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Redwood City next year may begin an extensive community engagement process aimed at establishing a new land use vision for the future of downtown. 

On Monday, the City Council will decide whether to initiate such a process, which would likely span about a year and start in the summer or fall of 2020.

“There’s been a certain amount of development downtown over the past several years, some land use caps have been met or are close to being met and the council felt it was a good time to revisit the progress that’s been made and make sure downtown is developed in a contextually appropriate way,” said Community Development Director Mark Muenzer. “This would be a good time to check in with the council and community and see what we want to do in the next planning process.” 

The engagement process will likely result in a new long-range planning document for the downtown core, which is generally bounded by El Camino Real, Whipple Avenue, Veterans Boulevard and Woodside Road, though the exact area will determined by the council sometime in the future. 

Staff is recommending the first phase of this visioning process focus on rail and transportation, including plans for a new train station.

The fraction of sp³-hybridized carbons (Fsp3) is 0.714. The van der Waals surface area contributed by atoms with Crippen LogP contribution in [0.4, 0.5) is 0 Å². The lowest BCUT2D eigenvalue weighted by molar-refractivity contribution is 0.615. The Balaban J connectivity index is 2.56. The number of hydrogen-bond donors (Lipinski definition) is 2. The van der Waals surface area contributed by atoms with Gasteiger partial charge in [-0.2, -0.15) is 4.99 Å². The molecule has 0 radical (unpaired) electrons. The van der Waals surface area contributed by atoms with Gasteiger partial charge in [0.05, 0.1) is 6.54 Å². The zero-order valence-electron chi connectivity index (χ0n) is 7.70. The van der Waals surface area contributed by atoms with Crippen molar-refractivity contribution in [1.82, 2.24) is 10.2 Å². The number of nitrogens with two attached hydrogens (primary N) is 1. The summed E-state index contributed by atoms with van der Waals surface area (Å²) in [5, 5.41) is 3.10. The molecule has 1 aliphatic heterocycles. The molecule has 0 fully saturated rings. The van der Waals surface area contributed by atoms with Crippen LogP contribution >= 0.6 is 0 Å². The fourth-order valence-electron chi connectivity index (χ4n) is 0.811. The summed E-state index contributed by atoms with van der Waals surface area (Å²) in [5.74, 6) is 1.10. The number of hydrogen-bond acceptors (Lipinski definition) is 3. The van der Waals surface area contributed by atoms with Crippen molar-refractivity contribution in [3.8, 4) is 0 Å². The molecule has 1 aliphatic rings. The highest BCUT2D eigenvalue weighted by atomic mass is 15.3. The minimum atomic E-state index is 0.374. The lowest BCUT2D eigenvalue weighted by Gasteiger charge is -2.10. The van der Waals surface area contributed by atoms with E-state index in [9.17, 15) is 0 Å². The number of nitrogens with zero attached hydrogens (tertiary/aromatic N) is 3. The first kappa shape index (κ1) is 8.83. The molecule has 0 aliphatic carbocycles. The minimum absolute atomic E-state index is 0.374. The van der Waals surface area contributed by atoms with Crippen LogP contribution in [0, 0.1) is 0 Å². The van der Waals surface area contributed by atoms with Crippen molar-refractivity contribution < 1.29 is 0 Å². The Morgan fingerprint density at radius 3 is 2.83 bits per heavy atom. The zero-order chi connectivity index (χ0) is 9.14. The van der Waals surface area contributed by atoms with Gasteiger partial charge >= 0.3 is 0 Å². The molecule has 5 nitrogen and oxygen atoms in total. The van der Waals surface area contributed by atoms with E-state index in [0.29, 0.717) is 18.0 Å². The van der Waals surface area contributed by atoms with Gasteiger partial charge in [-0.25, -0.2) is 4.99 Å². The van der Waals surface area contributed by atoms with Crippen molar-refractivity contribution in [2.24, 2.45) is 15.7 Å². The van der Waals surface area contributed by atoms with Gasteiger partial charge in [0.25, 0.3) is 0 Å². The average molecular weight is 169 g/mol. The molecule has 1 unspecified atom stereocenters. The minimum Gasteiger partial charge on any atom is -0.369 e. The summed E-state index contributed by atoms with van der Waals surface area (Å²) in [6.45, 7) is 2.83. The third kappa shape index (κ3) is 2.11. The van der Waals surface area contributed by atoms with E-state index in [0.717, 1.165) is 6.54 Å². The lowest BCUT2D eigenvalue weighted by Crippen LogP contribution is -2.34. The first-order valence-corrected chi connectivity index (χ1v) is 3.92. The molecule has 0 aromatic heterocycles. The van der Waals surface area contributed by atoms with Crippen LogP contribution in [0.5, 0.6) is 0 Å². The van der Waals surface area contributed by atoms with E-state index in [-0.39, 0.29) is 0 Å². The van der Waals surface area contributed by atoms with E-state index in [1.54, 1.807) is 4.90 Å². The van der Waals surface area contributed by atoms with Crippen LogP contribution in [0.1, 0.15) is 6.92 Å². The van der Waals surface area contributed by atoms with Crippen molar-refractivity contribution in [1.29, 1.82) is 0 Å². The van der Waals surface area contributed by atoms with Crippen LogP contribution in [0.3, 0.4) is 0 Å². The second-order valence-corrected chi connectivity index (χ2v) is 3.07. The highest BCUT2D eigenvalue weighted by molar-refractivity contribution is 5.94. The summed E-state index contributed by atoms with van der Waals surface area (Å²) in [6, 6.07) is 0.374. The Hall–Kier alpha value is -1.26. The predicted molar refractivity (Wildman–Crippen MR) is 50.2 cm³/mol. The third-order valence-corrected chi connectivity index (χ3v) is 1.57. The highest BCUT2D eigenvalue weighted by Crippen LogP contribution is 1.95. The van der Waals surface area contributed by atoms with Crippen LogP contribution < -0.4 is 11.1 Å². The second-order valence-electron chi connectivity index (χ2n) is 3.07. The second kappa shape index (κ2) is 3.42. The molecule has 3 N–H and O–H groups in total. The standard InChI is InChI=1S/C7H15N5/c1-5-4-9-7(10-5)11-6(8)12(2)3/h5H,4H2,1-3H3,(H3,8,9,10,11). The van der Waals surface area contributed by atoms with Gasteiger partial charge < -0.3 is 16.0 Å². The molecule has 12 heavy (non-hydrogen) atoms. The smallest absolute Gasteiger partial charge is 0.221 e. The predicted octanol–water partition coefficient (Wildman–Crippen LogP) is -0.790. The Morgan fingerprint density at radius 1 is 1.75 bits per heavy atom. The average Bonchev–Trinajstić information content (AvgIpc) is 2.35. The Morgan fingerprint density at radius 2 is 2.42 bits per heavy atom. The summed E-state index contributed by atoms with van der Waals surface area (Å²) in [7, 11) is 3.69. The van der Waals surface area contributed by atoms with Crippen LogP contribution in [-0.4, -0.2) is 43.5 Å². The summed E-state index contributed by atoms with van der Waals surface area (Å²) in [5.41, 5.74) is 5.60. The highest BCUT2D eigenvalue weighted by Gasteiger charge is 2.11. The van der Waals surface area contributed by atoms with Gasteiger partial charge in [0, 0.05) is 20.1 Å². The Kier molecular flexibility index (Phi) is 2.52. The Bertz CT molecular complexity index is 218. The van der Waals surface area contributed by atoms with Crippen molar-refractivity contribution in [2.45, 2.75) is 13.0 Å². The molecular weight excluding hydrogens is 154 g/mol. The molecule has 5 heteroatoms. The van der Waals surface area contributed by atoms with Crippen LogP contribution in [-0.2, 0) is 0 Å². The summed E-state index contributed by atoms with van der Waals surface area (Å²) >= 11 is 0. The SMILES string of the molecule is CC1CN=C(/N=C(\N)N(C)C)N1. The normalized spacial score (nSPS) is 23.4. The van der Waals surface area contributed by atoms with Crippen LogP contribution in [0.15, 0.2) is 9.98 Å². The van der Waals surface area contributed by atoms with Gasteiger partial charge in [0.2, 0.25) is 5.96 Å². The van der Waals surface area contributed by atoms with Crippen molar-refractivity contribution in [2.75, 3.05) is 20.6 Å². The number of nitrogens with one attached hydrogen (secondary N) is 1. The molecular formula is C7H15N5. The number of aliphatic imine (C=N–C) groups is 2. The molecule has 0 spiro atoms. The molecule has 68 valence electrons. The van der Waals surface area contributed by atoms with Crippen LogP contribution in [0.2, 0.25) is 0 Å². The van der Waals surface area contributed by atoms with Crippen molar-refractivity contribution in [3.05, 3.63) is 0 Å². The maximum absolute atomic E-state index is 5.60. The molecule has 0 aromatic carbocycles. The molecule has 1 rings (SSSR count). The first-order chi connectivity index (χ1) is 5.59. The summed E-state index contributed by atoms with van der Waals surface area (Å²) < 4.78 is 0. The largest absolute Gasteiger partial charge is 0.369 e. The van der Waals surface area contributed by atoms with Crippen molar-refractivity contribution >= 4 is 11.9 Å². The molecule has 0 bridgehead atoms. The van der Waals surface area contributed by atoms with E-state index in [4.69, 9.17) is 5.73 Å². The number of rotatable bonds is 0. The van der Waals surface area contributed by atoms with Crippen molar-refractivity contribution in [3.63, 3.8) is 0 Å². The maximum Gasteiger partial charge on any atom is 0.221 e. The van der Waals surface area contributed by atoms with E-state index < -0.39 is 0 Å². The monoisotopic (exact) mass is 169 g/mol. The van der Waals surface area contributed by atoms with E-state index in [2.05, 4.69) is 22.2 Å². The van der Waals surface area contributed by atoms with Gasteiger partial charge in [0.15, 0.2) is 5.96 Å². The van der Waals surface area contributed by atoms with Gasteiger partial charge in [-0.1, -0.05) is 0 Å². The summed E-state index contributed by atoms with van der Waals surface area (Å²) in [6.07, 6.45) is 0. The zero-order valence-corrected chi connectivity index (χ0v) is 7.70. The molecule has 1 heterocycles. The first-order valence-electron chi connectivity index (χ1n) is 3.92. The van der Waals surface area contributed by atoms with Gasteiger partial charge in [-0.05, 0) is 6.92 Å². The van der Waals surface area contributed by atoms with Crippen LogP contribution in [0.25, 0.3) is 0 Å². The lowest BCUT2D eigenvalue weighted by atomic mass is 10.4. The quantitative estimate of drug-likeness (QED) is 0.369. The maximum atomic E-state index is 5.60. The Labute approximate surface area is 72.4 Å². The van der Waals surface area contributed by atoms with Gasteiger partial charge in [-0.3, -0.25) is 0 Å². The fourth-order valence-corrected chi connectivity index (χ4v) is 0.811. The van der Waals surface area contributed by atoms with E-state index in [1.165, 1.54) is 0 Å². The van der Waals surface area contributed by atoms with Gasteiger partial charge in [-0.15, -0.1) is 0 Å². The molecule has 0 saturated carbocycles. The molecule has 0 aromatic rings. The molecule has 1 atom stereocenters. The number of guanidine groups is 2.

“Decisions on how and where a new transit center would be located, designed, and integrated into downtown will set the stage for the broader land-use discussions,” a staff report states.

Staff is also recommending the council consider creating a transit sub-district in January. According to the report, a transit sub-district would identify the long-term vision for downtown transit service with substantial community input. 

While the discussion Monday will not focus on specific development proposals, many have recently been proposed for the neighborhood, including one that seeks to redevelop the Sequoia Station shopping center into a massive mixed-use development. That proposal by developer Lowe includes 440 residential units, 1.6 million square feet of office space and 175,000 square feet of retail in buildings as tall as 17 stories or 239 feet. 

The staff report listed various benefits of redeveloping Sequoia Station, including additional sales tax revenue via revitalized retail, an enhanced connection between the station and the rest of downtown, safer travel for bikes and pedestrians and generally improving the feasibility of more frequent bus and rail service in the heart of Redwood City, according to the report. Caltrain already has plans to significantly expand service within the next 20 years. 

As an alternative to the visioning process, the council could consider a comprehensive citywide general plan update, but that would be a much longer and costly process, according to the report.

The council will meet at 7 p.m. Monday at City Hall, located at 1017 Middlefield Road.

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